The Clinton Factor
What makes this pattern especially fraught for GOP strategists is that Hillary Clinton, the overwhelming favorite for the Democratic nomination, also faces very sticky negative perceptions among voters outside of her partisan base. Yet for all of Clinton’s difficulties with independent voters and other swing constituencies, Trump’s standing among the same groups usually ranks lower in the same polls.
If Trump wins the nomination, Republicans will be exposed to the risk that Clinton can mobilize a winning coalition even without resolving voters’ concerns about her, simply because they find the alternative even less acceptable.
“Hillary is not going to have the same kind of positive pull and traction that Obama did, especially in 2008,” says Emory University political scientist Alan Abramowitz. “So the mobilization will be based more on anti-Trump or possibly anti-Ted Cruz kind of appeals.”
Across multiple national surveys, Trump’s improving image among Republicans since last summer is consistent and dramatic. In CNN/ORC polls, the share of Republicans expressing a favorable view of Trump has spiked from 51 percent in July to 71 percent in December. In Quinnipiac University surveys, Republican favorability toward Trump has soared from 34 percent in May to 63 percent in December. The NBC/Wall Street Journal poll has showed more modest gains, but even there, Trump’s favorability rating among likely GOP primary voters has increased from 44 percent in July to 51 percent last month.
The magnitude of the change among Republicans is even more apparent when considering Trump’s net favorability: that is, the difference between the share of Republicans who view him favorably and unfavorably. In the CNN/ORC poll, Trump’s net favorability has jumped from 9 to 43 percentage points; in Quinnipiac polls, he’s moved from a net negative rating of 18 points to a net positive of 33; and even in the NBC/WSJ survey, his net positive rating has nearly tripled from 9 to 25 percentage points.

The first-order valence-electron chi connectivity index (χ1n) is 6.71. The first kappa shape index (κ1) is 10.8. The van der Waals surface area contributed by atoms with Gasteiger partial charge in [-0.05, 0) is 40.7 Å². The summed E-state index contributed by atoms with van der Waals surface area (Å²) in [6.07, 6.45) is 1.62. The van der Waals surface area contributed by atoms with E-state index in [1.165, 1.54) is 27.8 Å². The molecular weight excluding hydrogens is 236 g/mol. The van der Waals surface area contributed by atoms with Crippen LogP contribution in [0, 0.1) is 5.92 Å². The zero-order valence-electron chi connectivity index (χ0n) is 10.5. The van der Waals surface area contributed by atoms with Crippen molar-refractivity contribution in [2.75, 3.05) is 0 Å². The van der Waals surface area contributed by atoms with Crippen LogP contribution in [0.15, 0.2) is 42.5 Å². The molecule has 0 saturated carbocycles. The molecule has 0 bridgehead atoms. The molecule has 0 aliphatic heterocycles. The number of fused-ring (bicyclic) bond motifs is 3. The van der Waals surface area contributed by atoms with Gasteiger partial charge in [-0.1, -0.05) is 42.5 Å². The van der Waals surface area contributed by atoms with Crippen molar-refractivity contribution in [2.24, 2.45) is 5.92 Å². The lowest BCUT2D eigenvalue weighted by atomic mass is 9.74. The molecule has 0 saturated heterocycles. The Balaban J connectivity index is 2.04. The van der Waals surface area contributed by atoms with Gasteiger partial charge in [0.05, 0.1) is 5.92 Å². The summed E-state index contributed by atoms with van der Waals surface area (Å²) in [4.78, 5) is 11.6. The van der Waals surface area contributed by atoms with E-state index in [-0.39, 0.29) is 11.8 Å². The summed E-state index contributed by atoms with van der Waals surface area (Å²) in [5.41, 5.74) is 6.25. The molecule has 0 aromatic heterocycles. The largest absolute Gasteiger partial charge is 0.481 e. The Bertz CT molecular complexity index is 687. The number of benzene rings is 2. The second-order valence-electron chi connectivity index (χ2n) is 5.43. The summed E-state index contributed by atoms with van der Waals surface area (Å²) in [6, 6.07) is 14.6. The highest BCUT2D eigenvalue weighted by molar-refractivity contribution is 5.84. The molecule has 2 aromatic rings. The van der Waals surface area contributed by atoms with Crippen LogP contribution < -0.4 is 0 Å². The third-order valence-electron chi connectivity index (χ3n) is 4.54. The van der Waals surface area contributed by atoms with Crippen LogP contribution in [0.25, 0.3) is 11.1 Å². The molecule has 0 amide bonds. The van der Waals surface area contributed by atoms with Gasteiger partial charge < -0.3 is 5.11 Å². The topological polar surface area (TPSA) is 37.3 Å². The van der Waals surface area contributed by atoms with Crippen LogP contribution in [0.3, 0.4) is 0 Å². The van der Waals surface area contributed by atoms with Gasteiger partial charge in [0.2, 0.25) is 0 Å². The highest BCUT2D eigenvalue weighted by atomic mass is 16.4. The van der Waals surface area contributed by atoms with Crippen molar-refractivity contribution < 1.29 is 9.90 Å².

Long-time GOP media consultant Alex Castellanos, who has not endorsed a 2016 candidate, says Trump has strengthened his standing inside the party so dramatically because he “has tapped into the Republican soul”—particularly the fear that the country is irreversibly changing under Obama.
“With Republicans, I think he [embodies the saying that] ‘desperate people do desperate things,’” Castellanos said. “We like him because maybe we see him as our last shot to repair this country. How has he done it? By antagonizing every adversary of the Republican base. And in doing that he’s cemented himself as the leader of our quest.”
But with adults beyond the Republican coalition, Trump’s position remains much more stable—and precarious.
The share of independents with a favorable view of Trump increased only from 39 percent in July to 40 percent in December in the CNN/ORC poll; in the NBC/WSJ poll, his favorable ratings among independents have declined from 23 percent in July to 18 percent in December. Only in the Quinnipiac poll has Trump’s standing improved among independents from 20 percent expressing a favorable view in May to a still meager 32 percent today. In all three polls, the share of independents expressing unfavorable views of Trump exceeds the portion rating him favorably by at least 17 percentage points.